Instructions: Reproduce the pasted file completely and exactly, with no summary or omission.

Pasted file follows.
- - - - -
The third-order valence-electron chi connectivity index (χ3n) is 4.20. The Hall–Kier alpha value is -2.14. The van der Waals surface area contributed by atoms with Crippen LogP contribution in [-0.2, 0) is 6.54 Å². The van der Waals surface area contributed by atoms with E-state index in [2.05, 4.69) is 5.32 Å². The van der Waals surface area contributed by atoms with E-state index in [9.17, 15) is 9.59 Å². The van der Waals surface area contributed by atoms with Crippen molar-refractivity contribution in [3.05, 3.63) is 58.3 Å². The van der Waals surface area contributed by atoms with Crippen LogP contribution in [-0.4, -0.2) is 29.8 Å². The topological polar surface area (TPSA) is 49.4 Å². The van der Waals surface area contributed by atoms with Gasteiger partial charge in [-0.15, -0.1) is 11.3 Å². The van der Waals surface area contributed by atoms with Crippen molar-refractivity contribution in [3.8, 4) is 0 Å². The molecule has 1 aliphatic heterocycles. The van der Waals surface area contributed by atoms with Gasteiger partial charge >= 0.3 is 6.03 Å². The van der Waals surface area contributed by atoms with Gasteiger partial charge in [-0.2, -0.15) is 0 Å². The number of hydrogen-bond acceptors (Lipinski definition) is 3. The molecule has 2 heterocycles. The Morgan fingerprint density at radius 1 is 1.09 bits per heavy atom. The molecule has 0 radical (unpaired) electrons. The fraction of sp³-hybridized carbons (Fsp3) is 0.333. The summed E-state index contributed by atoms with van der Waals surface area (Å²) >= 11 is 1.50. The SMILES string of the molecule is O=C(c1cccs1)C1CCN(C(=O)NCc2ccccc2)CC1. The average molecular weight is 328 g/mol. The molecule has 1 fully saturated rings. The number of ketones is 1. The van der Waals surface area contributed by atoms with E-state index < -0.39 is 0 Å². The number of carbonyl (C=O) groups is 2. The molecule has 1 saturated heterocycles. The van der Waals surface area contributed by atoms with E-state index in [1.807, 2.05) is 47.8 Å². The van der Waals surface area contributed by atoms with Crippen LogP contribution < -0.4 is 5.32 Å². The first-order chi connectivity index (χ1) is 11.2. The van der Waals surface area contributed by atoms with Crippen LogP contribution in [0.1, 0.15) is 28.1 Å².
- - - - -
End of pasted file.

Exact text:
The third-order valence-electron chi connectivity index (χ3n) is 4.20. The Hall–Kier alpha value is -2.14. The van der Waals surface area contributed by atoms with Crippen LogP contribution in [-0.2, 0) is 6.54 Å². The van der Waals surface area contributed by atoms with E-state index in [2.05, 4.69) is 5.32 Å². The van der Waals surface area contributed by atoms with E-state index in [9.17, 15) is 9.59 Å². The van der Waals surface area contributed by atoms with Crippen molar-refractivity contribution in [3.05, 3.63) is 58.3 Å². The van der Waals surface area contributed by atoms with Crippen LogP contribution in [-0.4, -0.2) is 29.8 Å². The topological polar surface area (TPSA) is 49.4 Å². The van der Waals surface area contributed by atoms with Gasteiger partial charge in [-0.15, -0.1) is 11.3 Å². The van der Waals surface area contributed by atoms with Crippen molar-refractivity contribution in [3.8, 4) is 0 Å². The molecule has 1 aliphatic heterocycles. The van der Waals surface area contributed by atoms with Gasteiger partial charge >= 0.3 is 6.03 Å². The van der Waals surface area contributed by atoms with Gasteiger partial charge in [-0.2, -0.15) is 0 Å². The number of hydrogen-bond acceptors (Lipinski definition) is 3. The molecule has 2 heterocycles. The Morgan fingerprint density at radius 1 is 1.09 bits per heavy atom. The molecule has 0 radical (unpaired) electrons. The fraction of sp³-hybridized carbons (Fsp3) is 0.333. The summed E-state index contributed by atoms with van der Waals surface area (Å²) >= 11 is 1.50. The SMILES string of the molecule is O=C(c1cccs1)C1CCN(C(=O)NCc2ccccc2)CC1. The average molecular weight is 328 g/mol. The molecule has 1 fully saturated rings. The number of ketones is 1. The van der Waals surface area contributed by atoms with E-state index < -0.39 is 0 Å². The number of carbonyl (C=O) groups is 2. The molecule has 1 saturated heterocycles. The van der Waals surface area contributed by atoms with E-state index in [1.807, 2.05) is 47.8 Å². The van der Waals surface area contributed by atoms with Crippen LogP contribution < -0.4 is 5.32 Å². The first-order chi connectivity index (χ1) is 11.2. The van der Waals surface area contributed by atoms with Crippen LogP contribution in [0.1, 0.15) is 28.1 Å².